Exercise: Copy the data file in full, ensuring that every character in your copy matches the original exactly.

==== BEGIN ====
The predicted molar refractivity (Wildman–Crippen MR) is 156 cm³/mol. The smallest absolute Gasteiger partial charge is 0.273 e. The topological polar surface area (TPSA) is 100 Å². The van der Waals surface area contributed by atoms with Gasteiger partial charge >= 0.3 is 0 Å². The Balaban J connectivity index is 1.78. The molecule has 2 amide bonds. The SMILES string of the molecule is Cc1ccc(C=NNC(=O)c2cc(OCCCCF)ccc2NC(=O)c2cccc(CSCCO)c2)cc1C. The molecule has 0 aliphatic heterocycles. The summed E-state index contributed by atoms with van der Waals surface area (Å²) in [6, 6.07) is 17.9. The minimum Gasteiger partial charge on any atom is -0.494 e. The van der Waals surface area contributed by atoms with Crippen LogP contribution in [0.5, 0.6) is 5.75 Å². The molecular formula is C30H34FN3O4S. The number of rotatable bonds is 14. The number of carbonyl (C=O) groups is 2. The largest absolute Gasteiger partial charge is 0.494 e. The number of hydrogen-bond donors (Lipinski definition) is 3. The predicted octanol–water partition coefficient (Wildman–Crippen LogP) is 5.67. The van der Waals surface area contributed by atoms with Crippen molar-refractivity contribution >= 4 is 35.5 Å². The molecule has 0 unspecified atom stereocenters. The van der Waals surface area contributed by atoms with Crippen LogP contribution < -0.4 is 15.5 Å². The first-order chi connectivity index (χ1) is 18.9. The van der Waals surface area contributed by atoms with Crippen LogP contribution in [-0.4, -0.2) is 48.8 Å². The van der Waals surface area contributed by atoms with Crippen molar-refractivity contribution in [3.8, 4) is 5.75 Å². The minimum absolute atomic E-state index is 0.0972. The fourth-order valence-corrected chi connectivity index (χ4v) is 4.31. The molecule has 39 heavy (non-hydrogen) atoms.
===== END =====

The predicted molar refractivity (Wildman–Crippen MR) is 156 cm³/mol. The smallest absolute Gasteiger partial charge is 0.273 e. The topological polar surface area (TPSA) is 100 Å². The van der Waals surface area contributed by atoms with Gasteiger partial charge >= 0.3 is 0 Å². The Balaban J connectivity index is 1.78. The molecule has 2 amide bonds. The SMILES string of the molecule is Cc1ccc(C=NNC(=O)c2cc(OCCCCF)ccc2NC(=O)c2cccc(CSCCO)c2)cc1C. The molecule has 0 aliphatic heterocycles. The summed E-state index contributed by atoms with van der Waals surface area (Å²) in [6, 6.07) is 17.9. The minimum Gasteiger partial charge on any atom is -0.494 e. The van der Waals surface area contributed by atoms with Crippen LogP contribution in [0.5, 0.6) is 5.75 Å². The molecular formula is C30H34FN3O4S. The number of rotatable bonds is 14. The number of carbonyl (C=O) groups is 2. The largest absolute Gasteiger partial charge is 0.494 e. The number of hydrogen-bond donors (Lipinski definition) is 3. The predicted octanol–water partition coefficient (Wildman–Crippen LogP) is 5.67. The van der Waals surface area contributed by atoms with Crippen molar-refractivity contribution >= 4 is 35.5 Å². The molecule has 0 unspecified atom stereocenters. The van der Waals surface area contributed by atoms with Crippen LogP contribution < -0.4 is 15.5 Å². The first-order chi connectivity index (χ1) is 18.9. The van der Waals surface area contributed by atoms with Crippen LogP contribution in [-0.4, -0.2) is 48.8 Å². The van der Waals surface area contributed by atoms with Crippen molar-refractivity contribution in [3.8, 4) is 5.75 Å². The minimum absolute atomic E-state index is 0.0972. The fourth-order valence-corrected chi connectivity index (χ4v) is 4.31. The molecule has 39 heavy (non-hydrogen) atoms.